Selections from 2016: An Intermediate-Mass Black Hole in the Milky Way?


Editor’s note: In these last two weeks of 2016, we’ll be looking at a few selections that we haven’t yet discussed on AAS Nova from among the most-downloaded papers published in AAS journals this year. The usual posting schedule will resume after the AAS winter meeting.

Signature of an Intermediate-Mass Black Hole in the Central Molecular Zone of Our Galaxy

Published December 2015


Main takeaway:

Tomoharu Oka (Keio University, Japan) and collaborators discovered what they believe is the signature of a 100,000-solar-mass black hole lurking just 200 light-years from the center of our galaxy. If this interpretation is correct, this black hole would be the second-largest in our galaxy (after the supermassive black hole Sgr A* in the Milky Way’s center).


Observations of the Milky Way center (a), with a zoom-in view of the gas cloud CO–0.40–0.22 (b). [Oka et al. 2015]

Why it’s interesting:

Intermediate-mass black holes — those with mass between 100 and 100,000 solar masses — are a bridge between the commonly observed stellar-mass black holes and supermassive black holes. Theory says that they should exist, but we haven’t yet found any definitive evidence of them.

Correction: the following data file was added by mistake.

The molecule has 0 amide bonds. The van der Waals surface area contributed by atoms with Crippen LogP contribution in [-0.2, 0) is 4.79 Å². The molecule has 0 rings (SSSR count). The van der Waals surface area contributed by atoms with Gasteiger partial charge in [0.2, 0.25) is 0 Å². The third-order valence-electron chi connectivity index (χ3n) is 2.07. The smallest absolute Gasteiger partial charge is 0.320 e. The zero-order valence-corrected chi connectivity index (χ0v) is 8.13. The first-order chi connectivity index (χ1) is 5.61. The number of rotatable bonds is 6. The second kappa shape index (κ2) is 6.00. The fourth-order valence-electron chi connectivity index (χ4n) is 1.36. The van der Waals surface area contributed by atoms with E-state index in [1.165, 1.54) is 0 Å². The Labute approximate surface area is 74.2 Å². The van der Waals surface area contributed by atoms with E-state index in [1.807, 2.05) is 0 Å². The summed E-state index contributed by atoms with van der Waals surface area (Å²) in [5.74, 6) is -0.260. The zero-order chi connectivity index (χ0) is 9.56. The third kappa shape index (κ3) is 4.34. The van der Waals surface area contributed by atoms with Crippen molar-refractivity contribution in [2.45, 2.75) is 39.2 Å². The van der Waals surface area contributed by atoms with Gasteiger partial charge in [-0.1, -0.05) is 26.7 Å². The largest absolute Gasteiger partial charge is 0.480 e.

About the discovery:

Oka and collaborators’ detection was actually not of the black hole itself — no compact source is visible in the area — but of the strange gas cloud CO–0.40–0.22. This cloud has an unusually broad velocity dispersion without a visible cause. The authors model the cloud to demonstrate that its properties could be reproduced if it were flung by a strong gravitational source of 100,000 solar masses, which must be both compact and invisible.


Tomoharu Oka et al 2016 ApJL 816 L7. doi:10.3847/2041-8205/816/1/L7

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